4.  A problem with some other free user-generated ebook platforms is the relative lack of reviews - for example, on Obooko there is only a ratings system (you can't actually post a review, as such) and on Feedbooks there doesn't seem to be much of a "reviewing culture".  How have you gone about encouraging users to provide feedback that will be useful to both authors and other readers?

We ran several competitions to encourage user reviews. We gave away Kindles as prizes. This generated some excellent book reviews by users. But we ran out of prize money.

5.  Another self-published author (who's published a lot more than me) reckons that for every 1000 downloads, you don't generally get more than 1 review.  Do you think the chances of getting a review from users of Bibliotastic are better than that - or about the same?

There are around 450 user reviews on the site so slightly more than 1 per book on average. Of course many books get no comments and those that do get comments tend to attract more comments. We have had around 87,000 book downloads. So that makes 1 review every 193 downloads.

6.  Unusually for an ebooks platform, you also have your own team of reviewers.  It strikes me that their task is not an easy one - because if the reviewers are too harsh, it will tend to discourage authors, but if they are not at least reasonably objective about it, the site will lose the confidence of readers.  How have your reviewers tried to strike the right balance?

Mostly our in-house reviewers are too soft and I have to toughen up the ratings to give the audience a better steer. But some of them are quite tough too and I have had to moderate their reviews so as not to offend the authors. I usually show the in-house review to the author first as a courtesy. Normally they are very magnanimous about the criticism. On one occasion though one of the authors got fed up with our negative in house reviews and asked to remove their books from our site.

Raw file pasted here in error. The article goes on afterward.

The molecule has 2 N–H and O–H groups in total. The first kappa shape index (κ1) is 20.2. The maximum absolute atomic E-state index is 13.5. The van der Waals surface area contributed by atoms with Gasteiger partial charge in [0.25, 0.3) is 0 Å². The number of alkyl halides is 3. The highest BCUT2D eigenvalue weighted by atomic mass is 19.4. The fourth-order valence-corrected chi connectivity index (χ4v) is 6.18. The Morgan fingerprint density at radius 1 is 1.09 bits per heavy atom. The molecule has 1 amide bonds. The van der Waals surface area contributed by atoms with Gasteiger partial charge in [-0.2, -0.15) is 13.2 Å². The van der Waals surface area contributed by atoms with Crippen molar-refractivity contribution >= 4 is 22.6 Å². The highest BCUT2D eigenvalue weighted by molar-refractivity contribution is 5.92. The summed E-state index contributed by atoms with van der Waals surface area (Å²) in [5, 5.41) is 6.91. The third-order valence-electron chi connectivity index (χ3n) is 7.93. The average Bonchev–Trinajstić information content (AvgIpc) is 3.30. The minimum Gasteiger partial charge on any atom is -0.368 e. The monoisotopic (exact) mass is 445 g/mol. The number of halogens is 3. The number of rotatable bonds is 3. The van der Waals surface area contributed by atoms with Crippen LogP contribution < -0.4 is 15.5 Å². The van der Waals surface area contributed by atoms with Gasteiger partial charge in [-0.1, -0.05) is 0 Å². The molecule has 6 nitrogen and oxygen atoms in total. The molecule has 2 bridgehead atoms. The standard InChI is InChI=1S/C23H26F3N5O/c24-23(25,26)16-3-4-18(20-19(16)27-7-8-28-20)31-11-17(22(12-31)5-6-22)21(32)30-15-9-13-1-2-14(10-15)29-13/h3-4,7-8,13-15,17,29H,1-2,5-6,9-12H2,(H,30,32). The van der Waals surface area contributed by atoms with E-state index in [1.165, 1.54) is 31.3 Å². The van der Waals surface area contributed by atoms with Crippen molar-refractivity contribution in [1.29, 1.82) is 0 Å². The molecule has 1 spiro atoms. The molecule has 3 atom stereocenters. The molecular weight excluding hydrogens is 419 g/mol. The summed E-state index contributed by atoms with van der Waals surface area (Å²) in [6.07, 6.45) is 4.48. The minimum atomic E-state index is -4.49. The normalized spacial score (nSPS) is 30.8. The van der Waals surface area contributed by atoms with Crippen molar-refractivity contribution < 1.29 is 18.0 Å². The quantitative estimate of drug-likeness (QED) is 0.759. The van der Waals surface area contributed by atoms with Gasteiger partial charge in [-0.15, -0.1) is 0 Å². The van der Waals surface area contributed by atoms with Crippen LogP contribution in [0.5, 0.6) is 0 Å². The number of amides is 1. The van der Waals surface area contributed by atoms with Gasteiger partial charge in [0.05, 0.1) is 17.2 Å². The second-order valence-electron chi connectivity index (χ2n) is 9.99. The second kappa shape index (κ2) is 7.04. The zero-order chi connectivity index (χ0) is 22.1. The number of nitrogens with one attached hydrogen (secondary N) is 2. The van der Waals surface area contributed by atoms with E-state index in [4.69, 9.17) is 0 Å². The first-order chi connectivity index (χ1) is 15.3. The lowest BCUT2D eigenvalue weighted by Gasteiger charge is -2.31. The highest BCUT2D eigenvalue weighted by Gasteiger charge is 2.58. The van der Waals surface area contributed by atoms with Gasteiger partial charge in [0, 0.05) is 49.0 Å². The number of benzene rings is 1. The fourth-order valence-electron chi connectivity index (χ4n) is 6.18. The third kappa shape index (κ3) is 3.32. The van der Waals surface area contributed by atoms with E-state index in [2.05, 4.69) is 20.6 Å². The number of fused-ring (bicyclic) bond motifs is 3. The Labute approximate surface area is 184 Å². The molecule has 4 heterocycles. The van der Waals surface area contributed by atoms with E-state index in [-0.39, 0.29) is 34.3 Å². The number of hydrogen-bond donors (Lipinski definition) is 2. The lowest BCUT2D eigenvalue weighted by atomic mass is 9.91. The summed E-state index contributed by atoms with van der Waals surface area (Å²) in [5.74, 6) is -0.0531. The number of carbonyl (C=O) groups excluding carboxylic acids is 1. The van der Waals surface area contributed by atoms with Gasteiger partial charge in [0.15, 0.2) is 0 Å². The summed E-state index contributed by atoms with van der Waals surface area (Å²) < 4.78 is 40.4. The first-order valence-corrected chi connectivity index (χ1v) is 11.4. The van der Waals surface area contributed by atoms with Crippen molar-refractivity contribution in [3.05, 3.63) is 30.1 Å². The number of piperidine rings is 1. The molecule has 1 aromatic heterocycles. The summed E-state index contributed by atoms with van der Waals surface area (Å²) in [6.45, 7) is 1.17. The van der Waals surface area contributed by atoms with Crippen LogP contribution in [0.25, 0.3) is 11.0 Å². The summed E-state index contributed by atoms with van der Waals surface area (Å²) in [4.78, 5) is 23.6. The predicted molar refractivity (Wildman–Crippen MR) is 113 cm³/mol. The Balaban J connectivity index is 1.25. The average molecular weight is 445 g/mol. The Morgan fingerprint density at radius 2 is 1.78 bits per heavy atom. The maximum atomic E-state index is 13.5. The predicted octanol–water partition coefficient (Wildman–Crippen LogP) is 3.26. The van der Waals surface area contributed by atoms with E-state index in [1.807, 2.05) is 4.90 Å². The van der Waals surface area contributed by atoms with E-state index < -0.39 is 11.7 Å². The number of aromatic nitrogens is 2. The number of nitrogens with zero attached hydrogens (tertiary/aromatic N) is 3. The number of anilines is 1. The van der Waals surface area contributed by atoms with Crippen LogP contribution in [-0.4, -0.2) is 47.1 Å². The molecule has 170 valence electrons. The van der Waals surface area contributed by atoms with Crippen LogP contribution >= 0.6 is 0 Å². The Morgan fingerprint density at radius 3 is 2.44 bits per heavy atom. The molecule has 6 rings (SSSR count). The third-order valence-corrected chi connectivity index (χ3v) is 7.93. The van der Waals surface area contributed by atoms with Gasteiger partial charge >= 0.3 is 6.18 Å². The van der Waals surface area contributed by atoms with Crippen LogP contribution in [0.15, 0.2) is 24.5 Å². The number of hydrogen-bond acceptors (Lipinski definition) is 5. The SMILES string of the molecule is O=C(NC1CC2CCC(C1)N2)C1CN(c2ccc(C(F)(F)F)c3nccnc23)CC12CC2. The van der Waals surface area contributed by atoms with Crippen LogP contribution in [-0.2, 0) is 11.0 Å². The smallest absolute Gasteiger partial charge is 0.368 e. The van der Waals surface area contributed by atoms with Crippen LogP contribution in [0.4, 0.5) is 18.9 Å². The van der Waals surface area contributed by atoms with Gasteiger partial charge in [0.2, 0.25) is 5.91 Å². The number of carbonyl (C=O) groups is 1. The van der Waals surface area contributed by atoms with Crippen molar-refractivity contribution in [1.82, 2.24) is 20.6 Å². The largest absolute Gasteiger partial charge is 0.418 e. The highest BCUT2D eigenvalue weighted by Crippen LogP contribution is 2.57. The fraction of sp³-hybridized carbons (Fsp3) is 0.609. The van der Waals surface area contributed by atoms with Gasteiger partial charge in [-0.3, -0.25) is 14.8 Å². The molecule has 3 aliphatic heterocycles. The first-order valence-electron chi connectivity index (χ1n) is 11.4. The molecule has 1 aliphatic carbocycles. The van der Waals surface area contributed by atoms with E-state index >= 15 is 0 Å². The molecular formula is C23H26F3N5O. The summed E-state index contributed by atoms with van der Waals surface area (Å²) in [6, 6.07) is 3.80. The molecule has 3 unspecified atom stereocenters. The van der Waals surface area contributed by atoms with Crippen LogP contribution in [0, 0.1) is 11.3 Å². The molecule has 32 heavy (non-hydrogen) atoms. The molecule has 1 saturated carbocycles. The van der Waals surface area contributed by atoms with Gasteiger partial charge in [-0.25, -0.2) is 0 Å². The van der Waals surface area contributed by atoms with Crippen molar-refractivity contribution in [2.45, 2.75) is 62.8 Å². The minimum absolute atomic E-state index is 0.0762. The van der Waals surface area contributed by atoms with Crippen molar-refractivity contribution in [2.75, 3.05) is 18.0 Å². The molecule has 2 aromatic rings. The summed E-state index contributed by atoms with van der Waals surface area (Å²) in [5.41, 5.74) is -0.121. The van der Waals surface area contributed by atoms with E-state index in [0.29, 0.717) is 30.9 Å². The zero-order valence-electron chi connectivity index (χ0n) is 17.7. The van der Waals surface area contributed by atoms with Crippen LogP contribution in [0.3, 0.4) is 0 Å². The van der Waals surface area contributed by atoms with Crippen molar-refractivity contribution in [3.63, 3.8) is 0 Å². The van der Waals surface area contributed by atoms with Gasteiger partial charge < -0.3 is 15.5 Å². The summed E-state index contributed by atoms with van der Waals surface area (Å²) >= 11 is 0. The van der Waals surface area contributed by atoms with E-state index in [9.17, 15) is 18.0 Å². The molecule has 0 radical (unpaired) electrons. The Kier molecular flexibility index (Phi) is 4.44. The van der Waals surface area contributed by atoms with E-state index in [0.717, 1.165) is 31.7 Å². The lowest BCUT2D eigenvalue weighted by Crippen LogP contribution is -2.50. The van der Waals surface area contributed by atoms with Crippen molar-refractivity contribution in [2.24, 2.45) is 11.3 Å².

7.  As well as the focus on generating reviews, are there any other advantages of Bibliotastic that you would like to highlight (as compared with other ebook platforms)?

Yes, we have nice blue borders down either side of the website. And we don't take ourselves too seriously.

8.  What has surprised you most about the whole process of setting up Bibliotastic and watching it develop?

Receiving books from writers all over the world on myriad subjects has been the greatest surprise. It is mostly fiction and of course a lot of it is not good but there are some excellent authors out there that sadly have not been lucky enough to get published professionally or hit the jackpot through self publishing yet.

9.  Are you planning any changes to the site in future?

We might try a different colour for the borders.

10.  How do you see the future of ebooks?

The ebook is definitely here to stay. But there is still room for printed books. At least until we run out of trees. I still see a lot of e-ink Kindles on the train but as a gadget it has been left in the shadow of tablets. And when I see people using tablets it tends to be more for website browsing, games and video rather than book reading. Ditto for smartphones. I think people would read a lot more on these devices if they weren't so easily distracted by email and social media. We have become conditioned to snack media and have less and less attention span. But I digress ... what was the question again?